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Definition

What is diabetic hyperosmolar syndrome?

Diabetic hyperosmolar syndrome is a serious condition caused by extremely high blood sugar levels. As a result of diabetic hyperosmolar syndrome, your body tries to rid itself of the excess blood sugar by passing it into your urine. Left untreated, diabetic hyperosmolar syndrome can lead to life-threatening dehydration. Prompt medical care is essential.

How common is diabetic hyperosmolar syndrome?

The condition most commonly occurs in people with type 2 diabetes. It’s often triggered by illness or infection. Please discuss with your doctor for further information.

Symptoms

What are the symptoms of diabetic hyperosmolar syndrome?

The common symptoms of diabetic hyperosmolar syndrome are:

  • Blood sugar level of 600 milligrams per deciliter (mg/dL) or 33.3 millimoles per liter (mmol/L) or higher
  • Excessive thirst
  • Dry mouth
  • Increased urination
  • Warm, dry skin
  • Fever
  • Drowsiness, confusion
  • Hallucinations
  • Vision loss
  • Convulsions
  • Coma

There may be some symptoms not listed above. If you have any concerns about a symptom, please consult your doctor.

When should I see my doctor?

You should contact your doctor if you have any of the following:

  • Your blood sugar is persistently higher than the target range your doctor recommends
  • You have signs or symptoms of diabetic hyperosmolar syndrome, such as:
    • Excessive thirst
    • Increased urination
    • Warm, dry skin
    • Dry mouth
    • Fever

Seek emergency care if:

Your blood sugar level is 400 mg/dL (22.2 mmol/L) or higher and doesn’t improve despite following your doctor’s instructions for treatment. Don’t wait until your blood sugar is high enough to cause diabetic hyperosmolar syndrome.

You have confusion, vision changes or other signs of dehydration.

Causes

What causes diabetic hyperosmolar syndrome?

Diabetic hyperosmolar syndrome may be triggered by:

  • Illness or infection
  • Not following a diabetes treatment plan or having an inadequate treatment plan
  • Certain medications, such as water pills (diuretics)

Sometimes undiagnosed diabetes results in diabetic hyperosmolar syndrome.

Risk factors

What increases my risk for diabetic hyperosmolar syndrome?

There are many risk factors for diabetic hyperosmolar syndrome, such as:

  • A stressful event such as infection, heart attack, stroke, or recent surgery
  • Heart failure
  • Impaired thirst
  • Limited access to water (especially in people with dementia or who are bedbound)
  • Older age
  • Poor kidney function
  • Poor management of diabetes, not following the treatment plan as directed
  • Stopping insulin or other medicines that lower glucose level

Diagnosis & treatment

The information provided is not a substitute for any medical advice. ALWAYS consult with your doctor for more information.

How is diabetic hyperosmolar syndrome diagnosed?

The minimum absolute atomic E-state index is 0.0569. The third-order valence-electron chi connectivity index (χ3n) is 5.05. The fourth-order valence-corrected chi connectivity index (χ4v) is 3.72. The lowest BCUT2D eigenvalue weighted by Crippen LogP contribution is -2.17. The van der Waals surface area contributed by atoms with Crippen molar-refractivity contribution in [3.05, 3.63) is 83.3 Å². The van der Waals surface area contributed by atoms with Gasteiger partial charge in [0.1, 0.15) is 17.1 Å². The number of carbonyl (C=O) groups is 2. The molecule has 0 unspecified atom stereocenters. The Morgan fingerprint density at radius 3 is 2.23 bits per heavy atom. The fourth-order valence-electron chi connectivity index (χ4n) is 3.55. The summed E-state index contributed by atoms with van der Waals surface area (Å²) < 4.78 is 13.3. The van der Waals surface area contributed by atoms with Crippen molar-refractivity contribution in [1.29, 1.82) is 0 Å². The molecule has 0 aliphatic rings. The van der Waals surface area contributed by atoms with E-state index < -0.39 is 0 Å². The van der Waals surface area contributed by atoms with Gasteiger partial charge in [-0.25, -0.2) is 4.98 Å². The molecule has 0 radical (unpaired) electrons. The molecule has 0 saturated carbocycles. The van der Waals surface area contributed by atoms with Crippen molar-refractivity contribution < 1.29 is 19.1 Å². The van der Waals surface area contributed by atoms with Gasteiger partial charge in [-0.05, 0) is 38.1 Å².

The health care provider will examine you and ask about your symptoms and medical history. The exam may show that you have:

  • Extreme dehydration
  • Fever higher than 38°C
  • Increased heart rate
  • Low systolic blood pressure

Test that may be done include:

  • Blood osmolarity (concentration)
  • BUN and creatinine levels
  • Blood sodium level
  • Ketone test
  • Blood glucose

Evaluation for possible causes may include:

  • Blood cultures
  • Chest x-ray
  • Electrocardiogram (ECG)
  • Urinalysis

How is diabetic hyperosmolar syndrome treated?

Emergency treatment can correct diabetic hyperosmolar syndrome within hours. Treatment typically includes:

  • Intravenous fluids to counter dehydration
  • Intravenous insulin to lower your blood sugar levels
  • Intravenous potassium, and occasionally sodium phosphate replacement to help your cells function correctly

If you have an infection, or an underlying health condition, such as congestive heart failure or kidney disease, these conditions will be treated, as well.

Lifestyle changes & home remedies

What are some lifestyle changes or home remedies that can help me manage diabetic hyperosmolar syndrome?

The following lifestyles and home remedies might help you cope with diabetic hyperosmolar syndrome:

  • Know the symptoms of high blood sugar. Be alert for the warning symptoms of high blood sugar, as well as the situations that put you at risk of developing hyperosmolar syndrome, such as illness or infections.
  • Monitor your blood sugar level. Monitoring will help you stay in your target range and alert you to dangerous highs. Ask your doctor how often you should test your blood sugar. Monitor more often when you’re sick.
  • When you’re sick, drink plenty of liquids. Drink a glass of nonalcoholic, caffeine-free beverage hourly until you can ask your doctor for advice.
  • Follow your diabetes management plan. Eat nutritious meals, take medications as directed and exercise regularly.
  • Educate your loved ones, friends and co-workers. Teach people you spend time with to recognize early signs and symptoms of blood sugar extremes — and to summon emergency help if you pass out.
  • Wear a medical ID bracelet or necklace. If you’re unconscious, the ID can provide valuable information to others, including emergency personnel.
  • Stay current on vaccinations. Get an annual flu shot and ask your doctor if you need the pneumococcal vaccine, which protects against some forms of pneumonia.

If you have any questions, please consult with your doctor to better understand the best solution for you.

Hello Health Group does not provide medical advice, diagnosis or treatment.

Sources

Review Date: October 9, 2017 | Last Modified: October 9, 2017

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